Communication is beautiful when we are expressing ourselves, being understood, comforting someone, and being comforted. We all know that it takes more than one person to communicate, but I have observed that instead of really listening to the person who is speaking to us, sometimes we can be solely focused on being heard. This can cause misunderstandings, hurt feelings, and mistrust.
While it is important that we have great relationships and get the things we want, need, and desire out of our relationships, more often than not, we speak the “language of hint” which can cause us to miss out on what is important to us. In order to come to a complete understanding of what the other person is saying, we first need to understand the language of hint so that we can avoid it and be clear and effective in our communications.
Breaking Down the Language of Hint
In an effort to understand ourselves, our motives, and our actions better, here are a few of the possible reasons why we speak the language of hint:
- We want to be surprised because the surprise makes us feel good.
- Our own self esteem may come into play and we are unsure if we deserve what we are asking for, so we hint.
- We may not want to feel reliant on what we are asking for, but if we hint, we can pretend it doesn’t matter whether we receive it or not.
- We have an issue with being able to receive, or don’t want to feel indebted, so receiving a gift is easier than asking for a gift.
The language of hint is both ineffectual and unhealthy. It is ineffectual because it is not clear and generally does not get us to our end goal. It is unhealthy because we can easily become upset when the person that we have hinted our wants to doesn’t provide exactly what we wanted.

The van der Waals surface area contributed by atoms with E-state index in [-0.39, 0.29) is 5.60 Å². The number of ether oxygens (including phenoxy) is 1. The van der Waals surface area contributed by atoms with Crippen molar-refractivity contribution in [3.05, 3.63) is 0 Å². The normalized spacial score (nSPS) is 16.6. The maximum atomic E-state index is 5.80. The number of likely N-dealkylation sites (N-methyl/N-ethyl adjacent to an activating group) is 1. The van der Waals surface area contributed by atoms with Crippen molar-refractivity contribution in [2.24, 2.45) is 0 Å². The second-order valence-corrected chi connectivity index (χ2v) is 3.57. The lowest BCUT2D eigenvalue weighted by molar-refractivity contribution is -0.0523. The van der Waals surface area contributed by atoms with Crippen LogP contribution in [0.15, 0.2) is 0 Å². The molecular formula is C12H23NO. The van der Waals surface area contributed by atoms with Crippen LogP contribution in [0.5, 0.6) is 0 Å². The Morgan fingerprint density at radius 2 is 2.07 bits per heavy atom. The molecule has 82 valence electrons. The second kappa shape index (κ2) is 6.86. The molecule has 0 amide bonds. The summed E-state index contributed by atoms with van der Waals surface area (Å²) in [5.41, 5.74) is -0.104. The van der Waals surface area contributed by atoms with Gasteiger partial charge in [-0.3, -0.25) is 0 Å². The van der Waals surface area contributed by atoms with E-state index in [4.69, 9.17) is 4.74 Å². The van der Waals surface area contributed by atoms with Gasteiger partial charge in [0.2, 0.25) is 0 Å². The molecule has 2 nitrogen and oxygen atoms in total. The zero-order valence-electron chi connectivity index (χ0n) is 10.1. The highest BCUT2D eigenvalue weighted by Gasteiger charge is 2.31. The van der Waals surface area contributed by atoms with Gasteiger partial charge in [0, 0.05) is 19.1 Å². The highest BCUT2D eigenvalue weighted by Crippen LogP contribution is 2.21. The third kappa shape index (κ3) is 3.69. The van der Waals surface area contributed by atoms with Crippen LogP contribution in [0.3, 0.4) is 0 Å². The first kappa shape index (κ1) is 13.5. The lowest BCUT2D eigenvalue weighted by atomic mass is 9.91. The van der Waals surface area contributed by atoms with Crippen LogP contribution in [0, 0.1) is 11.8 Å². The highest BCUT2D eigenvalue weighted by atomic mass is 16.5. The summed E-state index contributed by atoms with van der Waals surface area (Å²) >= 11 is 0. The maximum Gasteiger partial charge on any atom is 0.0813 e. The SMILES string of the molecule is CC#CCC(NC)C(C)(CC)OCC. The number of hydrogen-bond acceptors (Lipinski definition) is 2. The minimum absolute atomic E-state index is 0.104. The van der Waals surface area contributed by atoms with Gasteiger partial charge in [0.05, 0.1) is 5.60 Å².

Another reason that the language of hint is not effective or healthy is because we put all of the ownership of what we want onto the person we are speaking to with heavy expectation of a desired result. Sadly, upset feelings occur when the result does not materialize. Then we blame the person we are speaking to for not understanding us. Next, negative thoughts such as “they weren’t listening,” “they don’t love me,” and, “I’m not important” begin to stir within us.
It becomes the other person’s fault for not understanding our hint instead of us taking ownership for our communication because we didn’t convey what we wanted clearly and concisely. The truth of the matter is that because it is our want, need, or desire, we should take ownership and admit that we did not communicate effectively or give the other person the opportunity to understand what we wanted.
Instead, we selfishly use the language of hint by putting the ownership of the failed expectation on them and insist that they should have been able to understand our hints. Despite the fact that most people use it, the language of hint is not a method of communication that most people understand.
Yes, we want people to know us deeply, intimately, and happily. But if we don’t speak clearly, we are not giving others the opportunity to know us with any level of depth, and our relationships can suffer.